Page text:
Biteback is delighted to announce it has secured the memoirs of veteran broadcaster, Peter Sissons, from PFD for an undisclosed advance. In When One Door Closes, Sissons, one of Britain’s most popular and outspoken news anchors, describes an extraordinary career at the heart of British broadcasting. He says, “I’m delighted to be publishing my story with Biteback and am looking forward to working with Iain Dale and his team on the project.” When One Door Closes is published in January 2011 and is a lead title for Biteback.
Iain Dale says: “I grew up watching Peter Sissons and was thrilled when I was offered the chance to publish his fascinating story. This isn’t just a book about news, it’s about Liverpool, the Beatles, being shot and much more besides. Peter isn’t afraid to launch both barrels when necessary and he gives some brilliant insights into what it’s like working in fast moving news operations and also the difficulties modern day news journalists encounter. It’s a life story, but it’s also a book that will appeal to anyone involved in news or wanting to get into journalism.”
Dominic Sandbrook, reviewing Michael Smith's Six: A history of Britain's secret intelligence service called the book "engrossing", and comments, "As a rollicking chronicle of demented derring-do, Smith’s book is hard to beat. His research is prodigious and his eye for a good story impeccable, and his book, while perfectly scholarly, often reads like a real-life James Bond thriller."
To read the review on the Sunday Times website, click here. You will need to log in to access.
Maggie Hartford of The Oxford Times writes:
Sword-stick assassinations; the slow torture of Rasputin, found with his testicles crushed; a sack tied to a door, containing the remains of a secret agent. Michael Smith’s latest book, Six: A History of Britain’s Secret Intelligence Service, doesn’t stint on violence. He said: “People have accused me of exaggerating, because the subtitle is Murder and Mayhem, but it’s all there in the facts.”
Mr Smith made his name in 2004 as defence correspondent of the Sunday Times, exposing the Downing Street memos, which rocked the Bush and Blair administrations with suggestions that the intelligence that sparked the war in Iraq was ‘fixed’.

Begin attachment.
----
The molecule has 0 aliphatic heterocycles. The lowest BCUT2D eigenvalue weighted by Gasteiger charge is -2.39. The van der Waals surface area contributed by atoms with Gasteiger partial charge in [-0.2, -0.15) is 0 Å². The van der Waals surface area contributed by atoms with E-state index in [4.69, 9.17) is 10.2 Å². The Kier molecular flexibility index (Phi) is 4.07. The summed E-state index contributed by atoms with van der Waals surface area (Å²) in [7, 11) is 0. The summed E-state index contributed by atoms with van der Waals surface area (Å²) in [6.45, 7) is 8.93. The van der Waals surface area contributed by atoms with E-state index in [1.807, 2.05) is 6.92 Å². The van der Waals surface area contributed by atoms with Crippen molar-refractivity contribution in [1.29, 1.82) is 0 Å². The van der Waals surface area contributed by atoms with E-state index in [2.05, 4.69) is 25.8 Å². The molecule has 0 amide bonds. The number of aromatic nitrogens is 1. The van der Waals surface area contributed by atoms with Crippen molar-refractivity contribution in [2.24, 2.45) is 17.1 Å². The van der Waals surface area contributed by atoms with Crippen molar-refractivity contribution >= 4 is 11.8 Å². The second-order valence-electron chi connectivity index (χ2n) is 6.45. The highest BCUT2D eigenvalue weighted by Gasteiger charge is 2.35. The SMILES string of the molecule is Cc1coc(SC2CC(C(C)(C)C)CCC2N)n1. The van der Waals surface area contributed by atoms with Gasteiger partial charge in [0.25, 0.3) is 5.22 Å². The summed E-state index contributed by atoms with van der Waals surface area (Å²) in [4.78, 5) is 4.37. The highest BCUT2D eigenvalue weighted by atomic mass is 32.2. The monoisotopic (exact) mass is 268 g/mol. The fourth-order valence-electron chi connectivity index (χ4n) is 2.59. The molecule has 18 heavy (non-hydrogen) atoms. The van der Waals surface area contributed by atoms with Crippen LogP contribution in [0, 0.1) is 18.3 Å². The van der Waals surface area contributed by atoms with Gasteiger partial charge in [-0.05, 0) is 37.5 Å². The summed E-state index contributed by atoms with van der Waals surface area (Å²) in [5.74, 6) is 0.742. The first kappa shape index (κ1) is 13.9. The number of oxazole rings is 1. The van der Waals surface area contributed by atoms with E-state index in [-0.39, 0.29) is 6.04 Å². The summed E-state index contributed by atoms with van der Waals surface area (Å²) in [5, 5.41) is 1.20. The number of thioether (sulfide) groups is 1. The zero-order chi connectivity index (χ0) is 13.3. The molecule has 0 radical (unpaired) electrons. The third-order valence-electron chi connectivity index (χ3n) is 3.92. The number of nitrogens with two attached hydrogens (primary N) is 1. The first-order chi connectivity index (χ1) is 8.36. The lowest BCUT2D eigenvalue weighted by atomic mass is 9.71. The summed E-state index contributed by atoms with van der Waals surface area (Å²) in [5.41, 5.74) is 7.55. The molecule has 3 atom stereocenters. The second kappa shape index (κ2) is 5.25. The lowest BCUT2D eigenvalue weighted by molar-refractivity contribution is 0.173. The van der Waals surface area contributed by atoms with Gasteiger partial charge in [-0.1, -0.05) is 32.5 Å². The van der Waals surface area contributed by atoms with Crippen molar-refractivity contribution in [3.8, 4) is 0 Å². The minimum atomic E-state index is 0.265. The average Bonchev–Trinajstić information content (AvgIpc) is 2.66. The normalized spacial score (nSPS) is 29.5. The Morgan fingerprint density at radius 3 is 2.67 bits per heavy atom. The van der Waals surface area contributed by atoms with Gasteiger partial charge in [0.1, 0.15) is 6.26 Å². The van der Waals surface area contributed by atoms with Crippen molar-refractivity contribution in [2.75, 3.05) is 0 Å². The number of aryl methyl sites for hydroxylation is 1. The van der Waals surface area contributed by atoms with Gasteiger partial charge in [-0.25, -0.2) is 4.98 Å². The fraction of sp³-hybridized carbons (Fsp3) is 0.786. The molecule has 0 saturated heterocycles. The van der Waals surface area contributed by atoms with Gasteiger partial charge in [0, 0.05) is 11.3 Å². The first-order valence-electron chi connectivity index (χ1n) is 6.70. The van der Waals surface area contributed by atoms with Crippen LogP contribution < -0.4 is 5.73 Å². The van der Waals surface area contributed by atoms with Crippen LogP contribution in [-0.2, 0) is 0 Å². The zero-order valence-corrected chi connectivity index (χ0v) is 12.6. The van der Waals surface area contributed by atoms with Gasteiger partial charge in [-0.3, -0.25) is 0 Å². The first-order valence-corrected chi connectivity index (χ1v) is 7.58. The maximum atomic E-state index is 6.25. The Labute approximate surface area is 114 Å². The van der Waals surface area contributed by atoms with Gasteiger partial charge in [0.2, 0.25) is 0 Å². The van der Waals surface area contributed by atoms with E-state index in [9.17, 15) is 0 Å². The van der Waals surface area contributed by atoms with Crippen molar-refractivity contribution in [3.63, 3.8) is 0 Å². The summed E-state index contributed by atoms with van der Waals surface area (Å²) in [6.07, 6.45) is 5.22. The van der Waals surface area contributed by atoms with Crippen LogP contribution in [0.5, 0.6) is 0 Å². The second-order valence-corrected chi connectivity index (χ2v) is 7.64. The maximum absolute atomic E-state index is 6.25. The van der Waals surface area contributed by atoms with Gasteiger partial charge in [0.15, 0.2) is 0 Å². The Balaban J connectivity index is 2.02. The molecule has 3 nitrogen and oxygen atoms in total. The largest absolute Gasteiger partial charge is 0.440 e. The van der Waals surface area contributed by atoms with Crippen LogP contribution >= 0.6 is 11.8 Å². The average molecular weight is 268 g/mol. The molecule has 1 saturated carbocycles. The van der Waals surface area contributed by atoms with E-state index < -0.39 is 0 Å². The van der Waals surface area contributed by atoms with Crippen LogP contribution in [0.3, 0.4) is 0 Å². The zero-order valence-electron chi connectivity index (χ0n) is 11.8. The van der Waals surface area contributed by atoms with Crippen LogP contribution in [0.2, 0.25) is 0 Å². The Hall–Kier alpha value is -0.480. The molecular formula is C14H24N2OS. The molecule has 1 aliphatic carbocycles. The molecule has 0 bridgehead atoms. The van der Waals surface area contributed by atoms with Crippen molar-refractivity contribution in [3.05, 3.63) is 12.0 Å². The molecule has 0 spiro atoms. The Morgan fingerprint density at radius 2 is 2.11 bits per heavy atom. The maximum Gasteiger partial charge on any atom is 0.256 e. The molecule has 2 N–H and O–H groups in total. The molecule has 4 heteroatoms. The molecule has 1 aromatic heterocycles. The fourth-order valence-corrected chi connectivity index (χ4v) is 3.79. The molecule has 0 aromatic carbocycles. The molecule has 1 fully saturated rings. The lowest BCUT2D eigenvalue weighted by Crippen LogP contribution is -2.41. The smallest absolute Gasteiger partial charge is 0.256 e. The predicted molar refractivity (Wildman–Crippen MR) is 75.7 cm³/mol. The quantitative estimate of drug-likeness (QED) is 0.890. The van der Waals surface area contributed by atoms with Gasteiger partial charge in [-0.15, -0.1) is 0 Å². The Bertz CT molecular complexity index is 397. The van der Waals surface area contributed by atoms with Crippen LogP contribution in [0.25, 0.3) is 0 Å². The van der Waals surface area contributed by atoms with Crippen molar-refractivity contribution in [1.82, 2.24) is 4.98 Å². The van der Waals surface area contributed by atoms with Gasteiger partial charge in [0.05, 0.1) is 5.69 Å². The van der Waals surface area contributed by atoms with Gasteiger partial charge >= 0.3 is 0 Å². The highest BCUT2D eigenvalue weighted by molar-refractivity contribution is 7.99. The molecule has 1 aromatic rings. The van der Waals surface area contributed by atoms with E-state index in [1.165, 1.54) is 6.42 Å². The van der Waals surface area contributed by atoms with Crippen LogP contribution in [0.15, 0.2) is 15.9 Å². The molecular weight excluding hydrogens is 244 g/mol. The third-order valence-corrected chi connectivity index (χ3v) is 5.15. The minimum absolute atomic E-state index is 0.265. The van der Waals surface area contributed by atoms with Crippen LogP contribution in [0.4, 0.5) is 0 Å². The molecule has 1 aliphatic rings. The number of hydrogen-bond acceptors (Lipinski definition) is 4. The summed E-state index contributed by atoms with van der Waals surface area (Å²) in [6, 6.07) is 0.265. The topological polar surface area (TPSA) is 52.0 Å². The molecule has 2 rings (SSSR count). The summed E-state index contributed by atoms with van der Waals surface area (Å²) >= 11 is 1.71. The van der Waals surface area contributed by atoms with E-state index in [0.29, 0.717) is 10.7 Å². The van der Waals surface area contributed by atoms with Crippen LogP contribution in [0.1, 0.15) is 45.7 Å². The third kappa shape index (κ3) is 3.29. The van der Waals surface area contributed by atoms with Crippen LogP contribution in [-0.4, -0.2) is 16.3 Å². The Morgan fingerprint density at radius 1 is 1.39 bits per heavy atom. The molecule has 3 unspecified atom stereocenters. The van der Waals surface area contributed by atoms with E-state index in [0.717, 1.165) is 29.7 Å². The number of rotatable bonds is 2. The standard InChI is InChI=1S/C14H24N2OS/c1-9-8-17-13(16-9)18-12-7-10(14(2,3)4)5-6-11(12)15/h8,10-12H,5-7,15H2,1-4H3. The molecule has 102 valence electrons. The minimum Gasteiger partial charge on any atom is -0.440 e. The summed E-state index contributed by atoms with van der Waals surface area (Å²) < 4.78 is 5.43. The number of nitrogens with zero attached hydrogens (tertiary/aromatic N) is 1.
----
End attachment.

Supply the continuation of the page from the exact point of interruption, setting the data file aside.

He is uniquely placed to write about spying and spies, because he used to be one.
To continue reading, please click here.
SIX is available to buy here, priced £19.99.
Brown at 10 by Anthony Seldon and Guy Lodge, the definitive insider account of Gordon Brown's premiership, will be published by Biteback in Autumn this year.
From the Independent, 29th July 2010
Brown's decision to offer his own head stunned Clegg and made him realise, for the first time, that Brown was serious about trying to make a Lib-Lab pactwork
Read the whole piece here.
CWrites author of Campaign 2010: The Making of the Prime Minister Nicholas Jones:
In his television documentary – Five Days That Changed Britain – the BBC’s political editor Nick Robinson chides himself for his failure to have predicted that in the event of an inconclusive general election David Cameron might attempt to establish a coalition government.
I too was taken totally by surprise by the boldness of Cameron’s ‘big, open and comprehensive’ offer to Nick Clegg and his skill in negotiating a deal that paved the way for a joint Conservative-Liberal Democrat administration.
But just like Robinson I too overlooked vital clues. In his case, the BBC’s political editor says senior Liberal Democrats did tell him during the campaign that they thought Cameron was capable of repeating Disraeli’s bold risk-taking and pulling off a post-election deal.
‘If only I’d listened more to those two Lib Dems, I would also have predicted Cameron’s boldness’, says Robinson.
Immediately I heard the election-night exit poll suggesting that the Conservatives would fall short of an overall majority I feared my book – Campaign 2010: The Making of the Prime Minister – was about to become a car crash for my publishers Biteback.
But as a drowning author I still had one straw to clutch to: the year I spent researching Cameron’s background and early career had convinced me that if anyone could pull off a last-minute sensation, it was the leader of the Conservative Party.
From the moment Cameron took the initiative the day after the election and made his offer to the Liberal Democrats, I had a feeling that he would still make it to 10 Downing Street and I held to that view despite Gordon Brown’s counter offer.
What had so impressed me about Cameron was that whenever the chips were down, he held his nerve and took a risk. Speaking without notes to the Conservatives’ 2005 party conference – his first-ever speech at a party conference – was a gamble for any leadership candidate.
Nor did he over react when Gordon Brown dithered about the on-off general election of 2007. Cameron then risked all in the immediate aftermath of the scandal about the abuse of MPs’ expenses in 2009 by standing up to the Tory grandees and insisting they repay excessive claims.
On the eve of Brown’s resignation as Prime Minister and the Queen’s summons to Buckingham Palace, Cameron was still not sure he could secure an agreement with the Liberal Democrats; he told Nick Robinson he remembered saying to his wife Samantha ‘it’s not going to happen, I am going to remain Leader of the Opposition’.
I find it comforting now to hear Cameron come across sounding so relaxed about such a knife-edge moment. Needless to say a nerve-wracked author had nothing like the composure of the Prime Minister to be!
Campaign 2010: The Making of the Prime Minister is available to buy here, priced £9.99